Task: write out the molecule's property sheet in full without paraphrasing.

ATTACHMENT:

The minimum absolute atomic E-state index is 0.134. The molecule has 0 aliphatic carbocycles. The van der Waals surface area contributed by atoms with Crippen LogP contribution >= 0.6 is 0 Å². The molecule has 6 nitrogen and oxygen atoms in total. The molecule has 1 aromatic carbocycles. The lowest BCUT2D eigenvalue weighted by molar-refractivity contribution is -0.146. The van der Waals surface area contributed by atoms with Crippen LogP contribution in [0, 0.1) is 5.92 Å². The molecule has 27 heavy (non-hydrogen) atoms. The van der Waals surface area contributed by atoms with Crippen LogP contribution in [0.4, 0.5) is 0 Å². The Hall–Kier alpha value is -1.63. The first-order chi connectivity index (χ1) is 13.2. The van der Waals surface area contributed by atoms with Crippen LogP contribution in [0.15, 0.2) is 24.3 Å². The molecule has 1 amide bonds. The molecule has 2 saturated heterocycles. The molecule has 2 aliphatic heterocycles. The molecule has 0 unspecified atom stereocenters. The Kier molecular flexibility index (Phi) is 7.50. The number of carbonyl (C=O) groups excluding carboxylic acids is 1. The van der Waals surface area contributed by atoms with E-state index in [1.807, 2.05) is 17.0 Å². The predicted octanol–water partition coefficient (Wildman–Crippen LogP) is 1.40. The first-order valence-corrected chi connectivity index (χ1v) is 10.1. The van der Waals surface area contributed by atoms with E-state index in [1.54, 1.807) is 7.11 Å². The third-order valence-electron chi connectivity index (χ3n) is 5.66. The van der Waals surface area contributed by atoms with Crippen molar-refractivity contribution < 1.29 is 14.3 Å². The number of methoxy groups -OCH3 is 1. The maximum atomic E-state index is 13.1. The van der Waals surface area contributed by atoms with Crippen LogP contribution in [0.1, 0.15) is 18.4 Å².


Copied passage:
The minimum absolute atomic E-state index is 0.134. The molecule has 0 aliphatic carbocycles. The van der Waals surface area contributed by atoms with Crippen LogP contribution >= 0.6 is 0 Å². The molecule has 6 nitrogen and oxygen atoms in total. The molecule has 1 aromatic carbocycles. The lowest BCUT2D eigenvalue weighted by molar-refractivity contribution is -0.146. The van der Waals surface area contributed by atoms with Crippen LogP contribution in [0, 0.1) is 5.92 Å². The molecule has 27 heavy (non-hydrogen) atoms. The van der Waals surface area contributed by atoms with Crippen LogP contribution in [0.4, 0.5) is 0 Å². The Hall–Kier alpha value is -1.63. The first-order chi connectivity index (χ1) is 13.2. The van der Waals surface area contributed by atoms with Crippen LogP contribution in [0.15, 0.2) is 24.3 Å². The molecule has 1 amide bonds. The molecule has 2 saturated heterocycles. The molecule has 2 aliphatic heterocycles. The molecule has 0 unspecified atom stereocenters. The Kier molecular flexibility index (Phi) is 7.50. The number of carbonyl (C=O) groups excluding carboxylic acids is 1. The van der Waals surface area contributed by atoms with E-state index in [1.807, 2.05) is 17.0 Å². The predicted octanol–water partition coefficient (Wildman–Crippen LogP) is 1.40. The first-order valence-corrected chi connectivity index (χ1v) is 10.1. The van der Waals surface area contributed by atoms with E-state index in [1.54, 1.807) is 7.11 Å². The third-order valence-electron chi connectivity index (χ3n) is 5.66. The van der Waals surface area contributed by atoms with Crippen molar-refractivity contribution < 1.29 is 14.3 Å². The number of methoxy groups -OCH3 is 1. The maximum atomic E-state index is 13.1. The van der Waals surface area contributed by atoms with Crippen LogP contribution in [0.1, 0.15) is 18.4 Å².